However, a limitation of our study is that it was not possible to have video recording equipment at the completion of the painful procedure to assess pain scores by an external observer. In addition, we used a protocol of 30% glucose solution with different doses depending on the weight, which may have influenced the perception and expression of pain in neonates <3000 g.


  Conclusion Top


This open clinical trial showed the effectiveness of breastfeeding and 30% glucose solution on induced pain during a heel capillary prick in term and healthy neonates. We also noted the superiority of the analgesic effect of breastfeeding on 30% glucose solution on the score pain during heel prick. We thus recommend that the medical staff in charge of newborns: Preferentially use breastfeeding in the management of acute pain in term neonates undergoing a single painful procedure, and finally the use of glucose 30% for the reduction of acute pain in term neonates only when breastfeeding is not possible.

Acknowledgments

Many thanks to the nursing staff of the maternity of the YGOPH for their collaboration in the study.

Financial support and sponsorship

Nil.

Conflicts of interest

There are no conflicts of interest.

 
  References Top

1.
Cruz MD, Fernandes AM, Oliveira CR. Epidemiology of painful procedures performed in neonates: A systematic review of observational studies. Eur J Pain 2015. doi: 10.1002/ejp. 757. [Epub ahead of print].  Back to cited text no. 1
    
2.
Walker SM. Biological and neurodevelopmental implications of neonatal pain. Clin Perinatol 2013;40:471-91.  Back to cited text no. 2
    
3.
Simons SH, Tibboel D. Pain perception development and maturation. Semin Fetal Neonatal Med 2006;11:227-31.  Back to cited text no. 3
    
4.
Fitzgerald M. What do we really know about newborn infant pain? Exp Physiol 2015;100:1451-7. doi: 10.1113/EP085134.  Back to cited text no. 4
    
5.
Stevens BJ, Franck LS. Assessment and management of pain in neonates. Paediatr Drugs 2001;3:539-58.  Back to cited text no. 5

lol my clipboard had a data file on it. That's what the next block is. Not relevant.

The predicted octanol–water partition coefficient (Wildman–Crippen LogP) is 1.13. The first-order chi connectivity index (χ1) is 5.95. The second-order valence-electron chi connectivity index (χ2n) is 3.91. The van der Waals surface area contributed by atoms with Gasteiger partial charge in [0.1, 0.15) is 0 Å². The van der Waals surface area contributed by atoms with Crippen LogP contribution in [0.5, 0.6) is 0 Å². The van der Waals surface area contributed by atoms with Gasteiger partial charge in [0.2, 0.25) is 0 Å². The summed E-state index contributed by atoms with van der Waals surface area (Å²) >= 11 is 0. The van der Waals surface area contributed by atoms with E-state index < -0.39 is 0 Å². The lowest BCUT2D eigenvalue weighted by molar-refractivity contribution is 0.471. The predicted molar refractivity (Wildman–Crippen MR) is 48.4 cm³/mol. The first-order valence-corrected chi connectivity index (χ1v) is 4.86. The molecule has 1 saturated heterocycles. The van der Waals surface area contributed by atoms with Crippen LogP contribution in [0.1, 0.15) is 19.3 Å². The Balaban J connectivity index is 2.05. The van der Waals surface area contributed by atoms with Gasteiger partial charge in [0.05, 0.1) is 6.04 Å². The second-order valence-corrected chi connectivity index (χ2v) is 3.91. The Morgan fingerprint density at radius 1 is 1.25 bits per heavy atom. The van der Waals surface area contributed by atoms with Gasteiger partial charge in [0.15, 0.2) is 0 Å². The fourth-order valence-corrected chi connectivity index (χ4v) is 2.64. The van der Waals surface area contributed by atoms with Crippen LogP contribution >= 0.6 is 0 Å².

6.
Bueno M, Yamada J, Harrison D, Khan S, Ohlsson A, Adams-Webber T, et al. A systematic review and meta-analyses of nonsucrose sweet solutions for pain relief in neonates. Pain Res Manag 2013;18:153-61.  Back to cited text no. 6
    
7.
Shah PS, Herbozo C, Aliwalas LL, Shah VS. Breastfeeding or breast milk for procedural pain in neonates. Cochrane Database Syst Rev 2012;12:CD004950.  Back to cited text no. 7
    
8.
Carbajal R, Veerapen S, Couderc S, Jugie M, Ville Y. Analgesic effect of breast feeding in term neonates: Randomised controlled trial. BMJ 2003;326:13.  Back to cited text no. 8
    
9.
Prevention and management of pain and stress in the neonate. American Academy of Pediatrics. Committee on Fetus and Newborn. Committee on Drugs. Section on Anesthesiology. Section on Surgery. Canadian Paediatric Society. Fetus and Newborn Committee. Pediatrics 2000;105:454-61.  Back to cited text no. 9
    
10.
Talomg TS. Evaluation of 30% glucose solution in the prevention of pain in neonates at the Mother and Child Centre of the Chantal Biya Foundation [Thesis : Med]. Bangangté : Higher Institute of Health Sciences, Bangangté; 2010.  Back to cited text no. 10
    
11.
WHO/UNICEF. Handbook: IMCI integrated management of childhood illness. Geneva, Switzerland: NLM Classification. 2005. p. 116-8.  Back to cited text no. 11
    
12.
Savagner C, Leblanc-Deshayes M, Malbrunot AC, Boithias C, Chabernaud JL, Biran-Mucignat V, et al. Management of pain and discomfort in newborns in the maternity. Mt Pediatrics 2005;8:323-8.  Back to cited text no. 12
    
13.
Zhong B. How to calculate sample size in randomized controlled trial? J Thorac Dis 2009;1:51-4.  Back to cited text no. 13
    
14.
Blass EM, Shide DJ. Some comparisons among the calming and pain-relieving effects of sucrose, glucose, fructose and lactose in infant rats. Chem Senses 1994;19:239-49.  Back to cited text no. 14
    
15.
Osinaike BB, Oyedeji AO, Adeoye OT, Dairo MD, Aderinto DA. Effect of breastfeeding during venepuncture in neonates. Ann Trop Paediatr 2007;27:201-5.  Back to cited text no. 15
    
16.
Codipietro L, Ceccarelli M, Ponzone A. Breastfeeding or oral sucrose solution in term neonates receiving heel lance: A randomized, controlled trial. Pediatrics 2008;122:e716-21.  Back to cited text no. 16
    
17.
Field T, Goldson E. Pacifying effects of nonnutritive sucking on term and preterm neonates during heelstick procedures. Pediatrics 1984;74:1012-5.  Back to cited text no. 17
    
18.
Gray L, Miller LW, Philipp BL, Blass EM. Breastfeeding is analgesic in healthy newborns. Pediatrics 2002;109:590-3.  Back to cited text no. 18
    
19.
Brown L. Physiological responses to cutaneous pain in neonates. Neonatal Netw 1987;5:18-21.  Back to cited text no. 19
    
20.
Haouari N, Wood C, Griffiths G, Levene M. The analgesic effect of sucrose in full term infants: A randomised controlled trial. BMJ 1995;310:1498-500.  Back to cited text no. 20
    


    Figures

  [Figure 1], [Figure 2], [Figure 3]
 
 
    Tables

  [Table 1], [Table 2]